HealthAnatomyDo Dogs Shed Whiskers?

Do Dogs Shed Whiskers? [When to Be Concerned]

It is normal for dogs to shed whiskers, just like any other hair on their body. If you find one every once in a while, don’t panic. It doesn’t harm your dog and they can live without one of their whiskers until it grows back.

Let me put your mind at ease. Yes, dogs shed whiskers. It is totally normal to find a whisker or two that has fallen from your dog’s muzzle. 

Although it usually scares people because it happens less frequently than the shedding of normal hair (and there are fewer of them to lose), it’s nothing to stress over.

Now that you’ve calmed down and stopped fearing the worst for your dog, let’s talk more about whiskers. What are they, and why are they speckled across your dog’s face? 

Everyone knows that cats have whiskers. Just think back to the last cat Halloween costume you saw. You’re not a proper cat without ears, a tail, and whiskers. 

But they’re not the only animals that have them. In fact, many animals, including dogs, benefit from the existence of whiskers on and around their face.

Whiskers 101

Whiskers are a type of hair called “vibrissae,” originating from the Latin word for vibration. And that’s precisely what they do. Whiskers pick up minute vibrations from the environment to give animals more information about their surroundings.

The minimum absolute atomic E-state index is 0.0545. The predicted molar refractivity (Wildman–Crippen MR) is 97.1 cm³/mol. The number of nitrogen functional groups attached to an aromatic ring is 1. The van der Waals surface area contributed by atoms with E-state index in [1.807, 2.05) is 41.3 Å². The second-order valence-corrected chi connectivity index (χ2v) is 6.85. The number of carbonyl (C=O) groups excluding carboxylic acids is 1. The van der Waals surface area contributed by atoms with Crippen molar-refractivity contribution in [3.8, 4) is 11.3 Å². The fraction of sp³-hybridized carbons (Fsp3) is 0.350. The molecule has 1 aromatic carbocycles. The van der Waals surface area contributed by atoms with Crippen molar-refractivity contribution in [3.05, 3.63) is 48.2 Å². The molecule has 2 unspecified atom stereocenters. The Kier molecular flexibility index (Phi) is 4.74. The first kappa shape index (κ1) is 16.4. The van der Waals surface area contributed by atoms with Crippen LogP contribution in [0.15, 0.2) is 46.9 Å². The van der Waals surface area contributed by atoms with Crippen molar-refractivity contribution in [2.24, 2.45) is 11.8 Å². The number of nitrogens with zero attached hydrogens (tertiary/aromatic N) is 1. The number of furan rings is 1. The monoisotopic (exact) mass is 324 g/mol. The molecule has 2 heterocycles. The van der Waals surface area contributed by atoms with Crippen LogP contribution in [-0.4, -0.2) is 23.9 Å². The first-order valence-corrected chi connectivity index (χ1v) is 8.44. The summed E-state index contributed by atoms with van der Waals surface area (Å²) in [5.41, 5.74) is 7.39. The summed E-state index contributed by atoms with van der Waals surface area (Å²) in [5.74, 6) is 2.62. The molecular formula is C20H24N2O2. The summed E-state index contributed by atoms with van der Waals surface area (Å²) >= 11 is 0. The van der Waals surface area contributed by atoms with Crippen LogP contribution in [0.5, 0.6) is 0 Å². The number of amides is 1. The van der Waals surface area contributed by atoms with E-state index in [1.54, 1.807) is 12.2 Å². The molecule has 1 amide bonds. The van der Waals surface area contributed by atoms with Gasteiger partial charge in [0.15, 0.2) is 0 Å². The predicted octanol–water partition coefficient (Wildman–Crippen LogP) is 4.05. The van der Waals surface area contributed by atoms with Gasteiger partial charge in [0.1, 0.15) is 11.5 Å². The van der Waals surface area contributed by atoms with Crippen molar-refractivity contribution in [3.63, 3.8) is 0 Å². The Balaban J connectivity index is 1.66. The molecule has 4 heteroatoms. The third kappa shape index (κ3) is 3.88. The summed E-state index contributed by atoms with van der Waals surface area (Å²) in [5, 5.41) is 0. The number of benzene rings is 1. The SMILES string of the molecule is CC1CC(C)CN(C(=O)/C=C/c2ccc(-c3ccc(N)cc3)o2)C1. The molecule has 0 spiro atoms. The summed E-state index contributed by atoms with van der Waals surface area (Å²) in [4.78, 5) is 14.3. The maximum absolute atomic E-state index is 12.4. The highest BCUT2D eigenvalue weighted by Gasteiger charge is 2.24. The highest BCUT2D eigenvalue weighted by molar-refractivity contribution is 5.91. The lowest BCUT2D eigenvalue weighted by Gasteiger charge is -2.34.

Whiskers are more rigid than the hair in your dog’s coat, and they penetrate deeper into his skin. They’re also much thicker than a normal piece of hair. 

Similar to any other hair, whiskers are shed and they grow back. As anyone with long hair knows, the longer the hair, the more likely it is to break. So not only can whiskers fall out naturally from the root, they can also break and leave a partial whisker on your floor.

Where Are They Found?

Dogs have whiskers on their muzzle, on their chin, and above the eyes. They are purposefully located to help dogs pick up more sensory information. 

Similar to cats, dogs have several rows of whiskers around their mouth and nose. But dogs’ whiskers are more variable than cats’ and aren’t always arranged in neat rows or in predictable locations. 

If you compare one dog’s set of whiskers to those of another dog, you’ll see that they can be completely different in their configuration. 

While cats typically have 12 whiskers set in four rows on their upper lip, dogs might have as many as 20 whiskers on each side of their face, depending on the breed.

What Do They Do?

Whiskers are used for sensing. They work hand-in-hand with your dog’s vision, enhancing his understanding of the surroundings. 

Since they are embedded deeper into the skin than normal hair, your dog can feel their movement through the nerves in his skin. 

If the whiskers touch an object, they will move, and that slight vibration at the hair follicle will indicate to your dog that something is touching his whiskers. 

This is important in the dark or in areas of low light where your dog might not be able to see his surroundings very well.